In the Greek society and culture, no profession was more respected than that of the teacher. One who had information that he was able to impart to another was on the highest rung of their social ladder. To speak of one who was a “Master Teacher” was to describe a person who had the capability of skillfully and interestingly imparting knowledge to others. While it may not always have been so, the term implied that this Master Teacher was careful in his way of life, so as not to tarnish the strength and application of those truths entrusted to him as a teacher.
The term “Master Teacher” has correctly been applied to Jesus of Nazareth, who was and is truly the Master Teacher in every area of life. By what reasoning do we describe Him as The Master Teacher?
He Was A Great Teacher
First of all, Jesus was a teacher; the Master of all Master teachers. The Greek text calls Jesus “teacher”45 times in the Gospel accounts. Also, that which Jesus did is called “teaching ‘ 45 times, and those who followed Him were called disciples (learners) 215 times. It is interesting to note that Jesus’ beloved Sermon on the Mount (Matthew 5-7) is described as a time when Jesus ‘opened His mouth and taught them” (Matt. 5:2). There is an element of teaching in any effective sermon, but an absence thereof diminishes its effectiveness, and may indicate an improper motive. He was, truly, The Master Teacher.
He Knew The Value of Teaching
Like it or not, Christianity is a taught religion. It does not come upon one without instruction in the Word of God but depends upon the energy, commitment and preparation of a teacher. And Jesus had all of the above qualifications. He taught under a tree, on a mountain, by a river, from a boat on a lake, in the synagogue, and in the streets and in the houses. He did what Ezra and the priests had done 500 years earlier, as recorded in Nehemiah 8:8: Jesus “read in the book in the law of God distinctly, and gave the sense, and caused them to understand the reading.” Truly, He was and is a Master Teacher.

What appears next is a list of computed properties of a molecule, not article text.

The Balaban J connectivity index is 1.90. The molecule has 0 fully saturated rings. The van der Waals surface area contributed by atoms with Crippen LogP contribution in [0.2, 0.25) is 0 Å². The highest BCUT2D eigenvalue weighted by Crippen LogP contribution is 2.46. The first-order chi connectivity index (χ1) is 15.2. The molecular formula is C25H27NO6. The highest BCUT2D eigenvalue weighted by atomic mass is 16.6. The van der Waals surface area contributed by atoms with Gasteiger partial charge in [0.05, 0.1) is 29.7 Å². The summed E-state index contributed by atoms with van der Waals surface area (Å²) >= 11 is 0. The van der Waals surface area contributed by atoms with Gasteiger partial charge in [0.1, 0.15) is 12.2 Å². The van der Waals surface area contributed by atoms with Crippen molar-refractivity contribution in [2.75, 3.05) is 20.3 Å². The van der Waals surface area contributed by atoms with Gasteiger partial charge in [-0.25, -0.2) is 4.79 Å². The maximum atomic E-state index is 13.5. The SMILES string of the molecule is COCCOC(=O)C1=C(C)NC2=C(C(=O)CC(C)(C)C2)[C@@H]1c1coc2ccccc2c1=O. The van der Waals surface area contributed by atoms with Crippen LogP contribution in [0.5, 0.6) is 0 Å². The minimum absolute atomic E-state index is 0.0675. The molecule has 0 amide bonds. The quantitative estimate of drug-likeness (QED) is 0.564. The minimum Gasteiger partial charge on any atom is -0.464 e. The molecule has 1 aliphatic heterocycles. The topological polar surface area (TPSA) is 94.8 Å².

He Spoke Plainly
We must remember that teaching does not take place until learning takes place and Jesus spoke in such plain terms that no ‘one whose heart was honest could misunderstand. In John 10:24, we read that those who saw and heard Jesus wanted to hear plain language. People today still want to hear plain words. Obscure, ambiguous, convoluted, cryptic and complicated words may sound good in the college classroom and look good in academic papers, but people need to hear the truth, all of the truth, and nothing but the truth. Jesus spoke plainly to Nicodemus concerning his need to be born again, John 3:3-7. The woman of Samaria needed practical truths, not hollow, meaningless words, so He taught her that “God is a Spirit: and they who worship Him must worship Him in spirit and in truth” (John 4:24). The scribes and Pharisees needed words that were clear and to the point, and Matthew 23:23 records Him as saying, “Woe unto you, scribes and Pharisees, hypocrites!’ If you want to be an effective teacher, start now by learning to speak plainly, clearly. Teaching does not begin until learning begins. Don’t forget it.
He Never Avoided Controversy
There may be some who go about looking for trouble, but that was not Jesus’ way. However, controversy followed Jesus in His years of teaching and preaching. It can be an easy maneuver to evade an issue, thereby avoiding controversy but little is accomplished by such cowardice. Jesus was neither cowardly nor contentious, but faced issues with manly courage and wisdom. When confronted with the adulterous woman in John 8, He was thrust into a dilemma, but instead of evading a difficult question, Jesus demanded that their deeds must be in harm my with God ‘s written law. Similarly, when asked about the propriety of paying taxes to Rome, Jesus said they should “Render therefore unto Caesar the things which be Caesar’s and unto God the things which be God’s” (Luke 20:25). Jesus did not avoid the difficult questions.
His Material Was Practical
Jesus did not speak that which was merely philosophical, devoid of any practical use. Jesus parables were not used to show off His story-telling ability. His debates did not merely provide a means of boasting for Jesus, but opposition to error. His miracles were not merely an exhibition of magical powers but proved the validity of His words. His logic was utilized because God’s truth is rational and reasonable. And the Bible itself is the most practical book ever written. Jesus demanded something of His hearers (Matt. 7:21). To be Jesus’ disciple demanded total commitment to Him. And it still does even two thousand years later. He still teaches. He is The Master Teacher.